Will the Rupee really appreciate in 2013?
The question whether the rupee will perform better in 2013 as against its performance in 2012 remains doubtful.
The Indian currency was mostly unstable in the year gone by. The first two months saw the rupee appreciating as the RBI took effective steps such as banning the rollover of forward contracts and limiting the overnight positions in currency.
This was assisted by strong capital inflows by the FIIs into the country. However, as the government remained politically inactive and charges of corruption emerged almost consistently, the Indian currency spiraled down. Worries about the high twin deficits also led the currency to depreciate by around 16% from the beginning of March to mid of June.
The situation improved with a slew of reforms in the third quarter. This helped in arresting the fall in rupee. Increasing the FDI limits in sectors such as retail and aviation and reduction in the diesel subsidy were the domestic measures taken by the Indian government. The Federal Reserve's decision to continue injecting liquidity led foreign funds into the country thereby improving demand for rupee. This situation was though short-lived. With the finance minister failing to come up with a proper guidance on restricting the fiscal deficit to 5.3%, once again the rupee showed weakness and wiped off the gains in the third quarter.
So, would the current year be positive for rupee or would it continue to depreciate further? The answers to these questions hinge on the movement of interest rates and how successfully the twin deficits are dealt with. Though in the near term interest rates are expected to be benign to encourage investments in the economy, there is an uncertainty looming large over how the government deals with twin deficits.
One of the biggest determinants in the movement of the domestic currency will be the stance taken by the RBI. The central government has been keeping a tight position on the Repo rate in the wake of high inflation. With the latest inflation numbers showing positive signs the RBI is expected to pay heed to the flagging growth rate. Most of the analysts in the street expect a rate cut in the next RBI monetary review.
The fall in rates will surely lead to lower foreign investments in the debt market but this will be made up by the investments in the equity market. With lower interest rates, the investment cycle will see a fresh upturn and will bring relief to major sectors such as capital goods, infrastructure and realty, which are currently under stress. To put it simply, reduction in interest rates will set India again on the growth platform.
However, the twin deficits continue to remain a matter of concern for Indian currency. Gold and oil continue to be the major pain points in the country's balance sheet.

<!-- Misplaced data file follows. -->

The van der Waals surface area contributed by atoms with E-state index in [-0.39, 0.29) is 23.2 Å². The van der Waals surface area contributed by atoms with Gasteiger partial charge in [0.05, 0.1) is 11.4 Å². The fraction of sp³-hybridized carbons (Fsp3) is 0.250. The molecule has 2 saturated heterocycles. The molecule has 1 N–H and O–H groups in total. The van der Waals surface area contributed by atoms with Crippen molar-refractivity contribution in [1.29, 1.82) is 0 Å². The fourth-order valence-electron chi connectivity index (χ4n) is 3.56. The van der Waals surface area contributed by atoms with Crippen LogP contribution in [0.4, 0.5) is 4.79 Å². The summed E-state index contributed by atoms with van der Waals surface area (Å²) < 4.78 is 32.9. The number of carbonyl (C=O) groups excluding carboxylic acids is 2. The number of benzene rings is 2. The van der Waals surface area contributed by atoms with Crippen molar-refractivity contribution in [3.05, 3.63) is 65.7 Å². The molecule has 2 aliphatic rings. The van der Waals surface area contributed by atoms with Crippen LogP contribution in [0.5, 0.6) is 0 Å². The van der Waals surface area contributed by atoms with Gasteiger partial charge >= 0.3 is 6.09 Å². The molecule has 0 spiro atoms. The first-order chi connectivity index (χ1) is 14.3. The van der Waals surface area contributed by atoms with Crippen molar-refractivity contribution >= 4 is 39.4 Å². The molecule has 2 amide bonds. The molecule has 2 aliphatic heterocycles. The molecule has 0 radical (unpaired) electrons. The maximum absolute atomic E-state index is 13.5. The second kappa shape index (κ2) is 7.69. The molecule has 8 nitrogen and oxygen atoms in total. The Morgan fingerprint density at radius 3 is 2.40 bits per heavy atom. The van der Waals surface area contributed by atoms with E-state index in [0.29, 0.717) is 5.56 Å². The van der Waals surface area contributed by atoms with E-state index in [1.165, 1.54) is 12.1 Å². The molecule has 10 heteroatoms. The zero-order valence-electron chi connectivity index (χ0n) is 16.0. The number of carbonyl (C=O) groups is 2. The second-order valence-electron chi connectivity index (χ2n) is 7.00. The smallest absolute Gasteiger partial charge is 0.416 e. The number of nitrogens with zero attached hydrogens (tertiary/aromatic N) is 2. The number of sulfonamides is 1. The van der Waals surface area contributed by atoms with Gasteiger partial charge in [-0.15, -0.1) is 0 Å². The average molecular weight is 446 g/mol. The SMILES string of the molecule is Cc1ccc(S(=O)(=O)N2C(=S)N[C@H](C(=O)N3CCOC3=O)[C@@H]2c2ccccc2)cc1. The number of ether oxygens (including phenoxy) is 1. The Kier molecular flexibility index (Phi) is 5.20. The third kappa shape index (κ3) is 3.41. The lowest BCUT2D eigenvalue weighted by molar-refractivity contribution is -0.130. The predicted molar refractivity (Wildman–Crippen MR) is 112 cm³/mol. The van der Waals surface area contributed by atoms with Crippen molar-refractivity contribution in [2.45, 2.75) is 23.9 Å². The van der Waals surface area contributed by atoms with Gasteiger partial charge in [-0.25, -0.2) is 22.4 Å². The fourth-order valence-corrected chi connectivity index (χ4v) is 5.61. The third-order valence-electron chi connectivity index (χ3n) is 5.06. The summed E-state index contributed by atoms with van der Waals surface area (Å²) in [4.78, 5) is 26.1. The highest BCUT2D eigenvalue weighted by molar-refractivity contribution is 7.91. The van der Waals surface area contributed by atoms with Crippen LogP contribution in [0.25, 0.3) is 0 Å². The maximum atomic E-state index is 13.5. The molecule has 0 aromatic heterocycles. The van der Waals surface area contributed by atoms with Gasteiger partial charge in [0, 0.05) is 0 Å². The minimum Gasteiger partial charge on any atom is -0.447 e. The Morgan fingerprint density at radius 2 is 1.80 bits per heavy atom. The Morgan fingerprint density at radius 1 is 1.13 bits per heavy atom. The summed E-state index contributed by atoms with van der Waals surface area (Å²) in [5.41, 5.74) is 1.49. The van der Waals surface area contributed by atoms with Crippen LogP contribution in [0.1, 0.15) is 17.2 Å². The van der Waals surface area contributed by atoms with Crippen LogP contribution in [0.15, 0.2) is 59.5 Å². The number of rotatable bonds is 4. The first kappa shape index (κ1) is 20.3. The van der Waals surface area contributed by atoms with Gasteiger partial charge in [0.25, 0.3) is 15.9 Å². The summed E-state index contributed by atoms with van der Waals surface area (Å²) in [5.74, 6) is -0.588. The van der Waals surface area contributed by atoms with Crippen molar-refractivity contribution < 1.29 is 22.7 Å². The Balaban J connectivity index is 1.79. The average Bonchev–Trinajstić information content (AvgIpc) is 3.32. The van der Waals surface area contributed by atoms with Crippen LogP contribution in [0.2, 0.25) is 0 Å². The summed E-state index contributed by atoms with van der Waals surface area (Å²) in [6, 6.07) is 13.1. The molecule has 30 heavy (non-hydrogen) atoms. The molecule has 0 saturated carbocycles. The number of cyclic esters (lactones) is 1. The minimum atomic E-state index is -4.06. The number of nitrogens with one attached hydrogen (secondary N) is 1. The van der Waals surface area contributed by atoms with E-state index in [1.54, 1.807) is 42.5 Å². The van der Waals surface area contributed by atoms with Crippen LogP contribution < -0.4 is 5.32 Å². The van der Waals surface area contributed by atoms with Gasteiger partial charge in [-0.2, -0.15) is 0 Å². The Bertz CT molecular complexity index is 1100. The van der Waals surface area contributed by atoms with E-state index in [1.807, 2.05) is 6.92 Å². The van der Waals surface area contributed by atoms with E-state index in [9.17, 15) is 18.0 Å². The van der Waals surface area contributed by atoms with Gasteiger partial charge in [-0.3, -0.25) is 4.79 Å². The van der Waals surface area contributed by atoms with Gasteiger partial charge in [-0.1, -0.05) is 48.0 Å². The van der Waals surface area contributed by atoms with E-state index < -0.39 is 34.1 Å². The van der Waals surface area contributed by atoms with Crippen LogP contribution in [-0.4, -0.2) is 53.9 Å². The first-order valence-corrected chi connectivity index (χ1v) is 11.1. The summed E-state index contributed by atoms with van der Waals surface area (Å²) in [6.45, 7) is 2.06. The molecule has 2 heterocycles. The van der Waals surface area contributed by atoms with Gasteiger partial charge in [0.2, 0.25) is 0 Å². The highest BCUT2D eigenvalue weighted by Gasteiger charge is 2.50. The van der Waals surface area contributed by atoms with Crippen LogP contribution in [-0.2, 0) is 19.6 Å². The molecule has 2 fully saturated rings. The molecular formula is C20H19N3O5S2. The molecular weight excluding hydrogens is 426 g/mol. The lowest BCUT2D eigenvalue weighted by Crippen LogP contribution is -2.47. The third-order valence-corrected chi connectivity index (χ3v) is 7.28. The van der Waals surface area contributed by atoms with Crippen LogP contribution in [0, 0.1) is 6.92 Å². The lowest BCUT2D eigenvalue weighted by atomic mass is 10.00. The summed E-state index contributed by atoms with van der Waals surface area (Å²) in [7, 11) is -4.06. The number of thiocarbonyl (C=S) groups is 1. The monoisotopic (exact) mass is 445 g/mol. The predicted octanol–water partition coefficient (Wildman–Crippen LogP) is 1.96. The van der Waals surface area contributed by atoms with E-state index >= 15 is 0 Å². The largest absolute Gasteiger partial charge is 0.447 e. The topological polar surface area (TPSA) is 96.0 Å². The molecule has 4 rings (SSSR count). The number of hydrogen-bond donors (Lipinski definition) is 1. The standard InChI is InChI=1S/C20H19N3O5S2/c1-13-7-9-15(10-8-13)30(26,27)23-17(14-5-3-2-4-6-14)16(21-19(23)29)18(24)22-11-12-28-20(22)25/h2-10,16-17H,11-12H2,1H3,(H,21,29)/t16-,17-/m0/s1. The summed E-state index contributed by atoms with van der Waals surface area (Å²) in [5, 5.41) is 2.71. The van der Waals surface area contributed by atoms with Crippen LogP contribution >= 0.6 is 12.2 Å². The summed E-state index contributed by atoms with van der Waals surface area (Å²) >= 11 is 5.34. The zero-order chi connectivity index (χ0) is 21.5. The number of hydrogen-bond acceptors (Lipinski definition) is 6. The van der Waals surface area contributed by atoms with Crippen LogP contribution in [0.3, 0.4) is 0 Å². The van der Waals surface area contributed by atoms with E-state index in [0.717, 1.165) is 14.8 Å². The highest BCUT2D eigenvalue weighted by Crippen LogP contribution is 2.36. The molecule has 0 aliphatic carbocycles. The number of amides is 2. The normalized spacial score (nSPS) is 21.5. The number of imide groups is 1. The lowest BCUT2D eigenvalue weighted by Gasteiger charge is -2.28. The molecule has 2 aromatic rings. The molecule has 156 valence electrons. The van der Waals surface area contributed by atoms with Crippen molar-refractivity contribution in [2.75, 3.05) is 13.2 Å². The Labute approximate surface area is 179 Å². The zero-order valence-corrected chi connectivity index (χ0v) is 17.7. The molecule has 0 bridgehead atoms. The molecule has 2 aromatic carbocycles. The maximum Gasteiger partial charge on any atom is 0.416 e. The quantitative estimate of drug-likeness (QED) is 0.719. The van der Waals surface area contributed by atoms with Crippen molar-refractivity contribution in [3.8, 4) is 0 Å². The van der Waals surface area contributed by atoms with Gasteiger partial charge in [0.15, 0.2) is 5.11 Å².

The increase in consumption of gold has negated the positive impact of stabilising gold prices. Despite several measures taken by the government to curb demand for gold, the investment in the yellow metal has not shown any signs of relief. A latest report showed the farmers under the NREGA scheme, having excess cash, investing in gold. The government's intention to hike the prices of diesel in a phased manner stands to be a healthy one.
However, it does not come without its set of riders. With 2014 general elections just a year away, populist measures come to the fore. Pressure from the coalition parties also tend to make the government weak and eventually politics outweigh economics. Additionally, an agreement on US fiscal cliff is expected to give strength to the commodities. Oil prices, which have remained weak in the last year, can see a revival. This will swell the oil import bills of India thereby expanding the Current Account Deficit.
A slowdown in the European and US markets has led to a weak performance by the exporting service sector. India's net exports figures have shown a decline in the last seven months. Injection of liquidity by the US central bank maintains the hope for the domestic IT companies. Failure in the implementation of the planned stake sale in several public sector companies and poor participation in the 2G spectrum auction would also add to the skepticism of government meeting its fiscal deficit guidance.
Amid all the uncertainties the street still pins its hope on a bright future for the Indian currency.
This article was originally published in the Economic Times dated 8th January, 2013, written by Gaurav Modi, associated with the Economic Times Bureau.